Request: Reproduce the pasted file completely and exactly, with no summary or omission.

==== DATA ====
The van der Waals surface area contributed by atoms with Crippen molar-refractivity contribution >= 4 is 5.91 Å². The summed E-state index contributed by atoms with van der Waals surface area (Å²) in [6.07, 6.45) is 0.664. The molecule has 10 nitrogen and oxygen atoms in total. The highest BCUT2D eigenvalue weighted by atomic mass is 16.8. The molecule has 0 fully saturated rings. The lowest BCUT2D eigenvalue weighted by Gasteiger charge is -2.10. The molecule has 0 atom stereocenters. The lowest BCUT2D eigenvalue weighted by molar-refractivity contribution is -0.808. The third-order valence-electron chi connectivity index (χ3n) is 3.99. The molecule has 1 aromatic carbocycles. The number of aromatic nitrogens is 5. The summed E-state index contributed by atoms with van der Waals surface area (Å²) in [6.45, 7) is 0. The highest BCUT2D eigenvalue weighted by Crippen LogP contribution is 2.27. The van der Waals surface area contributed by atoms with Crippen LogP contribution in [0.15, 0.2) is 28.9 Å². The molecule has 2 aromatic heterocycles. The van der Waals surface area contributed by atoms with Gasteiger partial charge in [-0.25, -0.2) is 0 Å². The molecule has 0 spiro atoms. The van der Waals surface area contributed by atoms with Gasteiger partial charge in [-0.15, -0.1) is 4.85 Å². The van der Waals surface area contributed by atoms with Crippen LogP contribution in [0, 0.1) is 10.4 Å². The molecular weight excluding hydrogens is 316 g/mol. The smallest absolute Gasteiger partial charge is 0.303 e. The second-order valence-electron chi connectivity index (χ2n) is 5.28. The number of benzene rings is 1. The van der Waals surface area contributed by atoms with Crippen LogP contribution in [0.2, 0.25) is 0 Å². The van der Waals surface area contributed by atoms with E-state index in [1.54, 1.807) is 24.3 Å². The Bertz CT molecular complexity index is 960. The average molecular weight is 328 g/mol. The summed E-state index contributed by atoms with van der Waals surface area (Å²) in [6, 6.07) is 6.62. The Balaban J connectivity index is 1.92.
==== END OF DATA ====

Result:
The van der Waals surface area contributed by atoms with Crippen molar-refractivity contribution >= 4 is 5.91 Å². The summed E-state index contributed by atoms with van der Waals surface area (Å²) in [6.07, 6.45) is 0.664. The molecule has 10 nitrogen and oxygen atoms in total. The highest BCUT2D eigenvalue weighted by atomic mass is 16.8. The molecule has 0 fully saturated rings. The lowest BCUT2D eigenvalue weighted by Gasteiger charge is -2.10. The molecule has 0 atom stereocenters. The lowest BCUT2D eigenvalue weighted by molar-refractivity contribution is -0.808. The third-order valence-electron chi connectivity index (χ3n) is 3.99. The molecule has 1 aromatic carbocycles. The number of aromatic nitrogens is 5. The summed E-state index contributed by atoms with van der Waals surface area (Å²) in [6.45, 7) is 0. The highest BCUT2D eigenvalue weighted by Crippen LogP contribution is 2.27. The van der Waals surface area contributed by atoms with Crippen LogP contribution in [0.15, 0.2) is 28.9 Å². The molecule has 2 aromatic heterocycles. The van der Waals surface area contributed by atoms with Gasteiger partial charge in [-0.25, -0.2) is 0 Å². The molecule has 0 spiro atoms. The van der Waals surface area contributed by atoms with Gasteiger partial charge in [-0.15, -0.1) is 4.85 Å². The van der Waals surface area contributed by atoms with Crippen LogP contribution in [0, 0.1) is 10.4 Å². The molecular weight excluding hydrogens is 316 g/mol. The smallest absolute Gasteiger partial charge is 0.303 e. The second-order valence-electron chi connectivity index (χ2n) is 5.28. The number of benzene rings is 1. The van der Waals surface area contributed by atoms with Crippen LogP contribution in [0.2, 0.25) is 0 Å². The van der Waals surface area contributed by atoms with E-state index in [1.54, 1.807) is 24.3 Å². The Bertz CT molecular complexity index is 960. The average molecular weight is 328 g/mol. The summed E-state index contributed by atoms with van der Waals surface area (Å²) in [6, 6.07) is 6.62. The Balaban J connectivity index is 1.92.